Residents in Puerto Rico are so desperate for water they’re drinking from toxic superfund sites

Puerto Rico is still struggling to recover from the devastation of Hurricane Maria, as relief efforts on the part of the government have either been slow or hampered by President Donald Trump. And now, the troubling effects of those delays are becoming clear.

According to a press release from the Environmental Protection Agency, people in Puerto Rico have started drinking water from hazardous waste sites.

Yes. American citizens are sourcing their drinking water from the 23 Superfund sites across Puerto Rico as  nearly half of all Puerto Ricans still lack access to clean drinking water.

“There are reports of residents obtaining, or trying to obtain, drinking water from wells at hazardous waste ‘Superfund’ sites in Puerto Rico. EPA advises against tampering with sealed and locked wells or drinking from these wells, as it may be dangerous to people’s health,” the EPA’s press release said.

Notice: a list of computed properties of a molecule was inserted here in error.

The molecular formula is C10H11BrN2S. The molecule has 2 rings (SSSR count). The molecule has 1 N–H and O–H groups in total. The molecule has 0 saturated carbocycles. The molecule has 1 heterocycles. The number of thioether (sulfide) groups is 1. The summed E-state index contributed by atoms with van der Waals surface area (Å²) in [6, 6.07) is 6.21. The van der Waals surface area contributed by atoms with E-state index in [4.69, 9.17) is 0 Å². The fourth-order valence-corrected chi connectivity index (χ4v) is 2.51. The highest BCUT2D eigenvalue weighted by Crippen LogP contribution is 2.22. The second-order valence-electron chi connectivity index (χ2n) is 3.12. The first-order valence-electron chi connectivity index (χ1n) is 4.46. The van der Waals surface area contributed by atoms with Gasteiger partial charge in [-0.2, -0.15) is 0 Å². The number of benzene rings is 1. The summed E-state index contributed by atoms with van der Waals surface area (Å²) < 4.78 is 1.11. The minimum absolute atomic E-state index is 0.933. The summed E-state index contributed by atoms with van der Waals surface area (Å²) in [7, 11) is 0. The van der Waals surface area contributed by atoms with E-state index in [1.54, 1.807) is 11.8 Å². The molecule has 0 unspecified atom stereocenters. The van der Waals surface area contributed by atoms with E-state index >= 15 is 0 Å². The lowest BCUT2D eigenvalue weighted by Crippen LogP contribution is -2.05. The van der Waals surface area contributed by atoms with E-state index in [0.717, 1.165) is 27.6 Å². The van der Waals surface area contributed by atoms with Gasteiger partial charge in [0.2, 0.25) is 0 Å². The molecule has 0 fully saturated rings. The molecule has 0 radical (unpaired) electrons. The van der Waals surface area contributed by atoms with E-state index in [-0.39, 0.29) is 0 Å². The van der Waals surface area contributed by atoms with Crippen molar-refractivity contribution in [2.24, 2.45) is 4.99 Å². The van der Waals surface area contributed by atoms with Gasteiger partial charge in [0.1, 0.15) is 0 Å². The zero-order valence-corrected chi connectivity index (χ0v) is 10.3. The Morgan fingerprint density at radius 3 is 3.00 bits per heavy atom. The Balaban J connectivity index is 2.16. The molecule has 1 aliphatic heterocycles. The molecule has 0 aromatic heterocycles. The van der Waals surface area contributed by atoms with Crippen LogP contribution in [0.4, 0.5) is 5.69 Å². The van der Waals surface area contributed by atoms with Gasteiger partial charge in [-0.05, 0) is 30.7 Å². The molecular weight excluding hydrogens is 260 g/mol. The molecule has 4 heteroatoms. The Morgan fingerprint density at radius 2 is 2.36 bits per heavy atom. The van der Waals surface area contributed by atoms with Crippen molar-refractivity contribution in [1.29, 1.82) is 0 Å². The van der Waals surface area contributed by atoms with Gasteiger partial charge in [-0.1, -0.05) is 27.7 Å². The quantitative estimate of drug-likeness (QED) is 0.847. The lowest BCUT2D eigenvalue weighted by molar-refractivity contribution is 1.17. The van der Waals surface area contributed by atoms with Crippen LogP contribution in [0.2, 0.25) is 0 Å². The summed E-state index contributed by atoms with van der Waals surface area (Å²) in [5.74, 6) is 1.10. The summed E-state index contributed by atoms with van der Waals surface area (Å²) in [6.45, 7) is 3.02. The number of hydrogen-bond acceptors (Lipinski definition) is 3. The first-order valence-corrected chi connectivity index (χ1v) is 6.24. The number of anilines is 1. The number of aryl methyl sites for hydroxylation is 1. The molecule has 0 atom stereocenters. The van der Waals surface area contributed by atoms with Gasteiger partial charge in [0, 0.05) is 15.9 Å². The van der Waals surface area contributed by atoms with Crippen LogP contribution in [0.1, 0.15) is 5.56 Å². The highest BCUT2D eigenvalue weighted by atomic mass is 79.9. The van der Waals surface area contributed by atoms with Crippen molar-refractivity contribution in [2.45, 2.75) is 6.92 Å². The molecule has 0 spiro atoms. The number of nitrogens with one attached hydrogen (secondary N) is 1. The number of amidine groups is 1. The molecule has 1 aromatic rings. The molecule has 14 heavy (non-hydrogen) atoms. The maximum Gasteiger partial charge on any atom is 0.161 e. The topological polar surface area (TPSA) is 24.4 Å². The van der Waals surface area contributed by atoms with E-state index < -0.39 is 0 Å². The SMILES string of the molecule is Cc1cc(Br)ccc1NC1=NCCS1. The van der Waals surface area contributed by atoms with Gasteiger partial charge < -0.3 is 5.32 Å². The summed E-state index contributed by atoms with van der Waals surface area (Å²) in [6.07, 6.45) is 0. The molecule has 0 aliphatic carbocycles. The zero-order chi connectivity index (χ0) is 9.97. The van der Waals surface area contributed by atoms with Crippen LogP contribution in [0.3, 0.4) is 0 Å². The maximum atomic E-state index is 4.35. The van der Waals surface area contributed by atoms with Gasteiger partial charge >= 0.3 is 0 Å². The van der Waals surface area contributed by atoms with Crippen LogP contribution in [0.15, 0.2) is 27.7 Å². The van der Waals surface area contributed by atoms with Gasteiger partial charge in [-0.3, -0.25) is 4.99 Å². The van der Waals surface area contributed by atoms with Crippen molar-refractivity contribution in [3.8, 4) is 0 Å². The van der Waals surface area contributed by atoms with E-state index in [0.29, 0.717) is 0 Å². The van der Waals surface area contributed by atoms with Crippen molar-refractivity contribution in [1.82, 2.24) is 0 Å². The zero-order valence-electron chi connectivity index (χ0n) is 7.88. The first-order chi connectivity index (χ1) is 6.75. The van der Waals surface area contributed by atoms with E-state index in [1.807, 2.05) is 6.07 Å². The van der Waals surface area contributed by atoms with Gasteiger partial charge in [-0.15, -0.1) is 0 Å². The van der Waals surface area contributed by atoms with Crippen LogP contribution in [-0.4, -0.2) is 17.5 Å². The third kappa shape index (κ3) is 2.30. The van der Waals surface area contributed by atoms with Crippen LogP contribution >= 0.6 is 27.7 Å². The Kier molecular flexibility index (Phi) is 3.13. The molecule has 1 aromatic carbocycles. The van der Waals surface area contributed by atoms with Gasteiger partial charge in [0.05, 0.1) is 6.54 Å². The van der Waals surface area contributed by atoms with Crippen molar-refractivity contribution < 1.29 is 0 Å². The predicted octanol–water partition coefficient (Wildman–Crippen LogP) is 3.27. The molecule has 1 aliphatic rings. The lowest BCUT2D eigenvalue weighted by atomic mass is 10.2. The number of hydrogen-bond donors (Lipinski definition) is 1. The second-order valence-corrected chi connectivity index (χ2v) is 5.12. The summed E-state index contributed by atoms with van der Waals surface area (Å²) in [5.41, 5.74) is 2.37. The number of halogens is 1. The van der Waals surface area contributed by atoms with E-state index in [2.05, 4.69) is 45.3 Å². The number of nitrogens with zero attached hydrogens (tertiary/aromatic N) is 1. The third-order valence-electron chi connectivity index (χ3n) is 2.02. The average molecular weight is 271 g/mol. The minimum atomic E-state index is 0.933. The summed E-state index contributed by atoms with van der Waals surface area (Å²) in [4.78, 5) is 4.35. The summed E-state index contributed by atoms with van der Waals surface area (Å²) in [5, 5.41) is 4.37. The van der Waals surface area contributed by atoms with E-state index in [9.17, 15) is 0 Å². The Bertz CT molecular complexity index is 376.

“EPA has collaborated with FEMA and the Department of Defense on a video documenting our drinking water assessment teams’ work. The video shows EPA teams at sites in Caguas and Yabucoa, Puerto Rico that are without power and need generators to get up and running. EPA is working with FEMA and local municipalities to get the drinking water wells functioning.”

The news comes as the FBI is reportedly investigating claims that local government officials in Puerto Rico are not equally distributing relief goods. Reuters demonstrated how poorly the Trump administration has worked to restore power and other essential infrastructure.

And based on the EPA’s statement, full relief is urgently needed in Puerto Rico.

“Raw sewage continues to be released into waterways and is expected to continue until repairs can be made and power is restored,” the press release read. “Water contaminated with livestock waste, human sewage, chemicals, and other contaminants can lead to illness when used for drinking, bathing, and other hygiene activities. According to the Centers for Disease Control and Prevention (CDC), people should not use the water from rivers, streams and coastal water to drink, bathe, wash, or to cook with unless first boiling this water for a minimum of one minute.”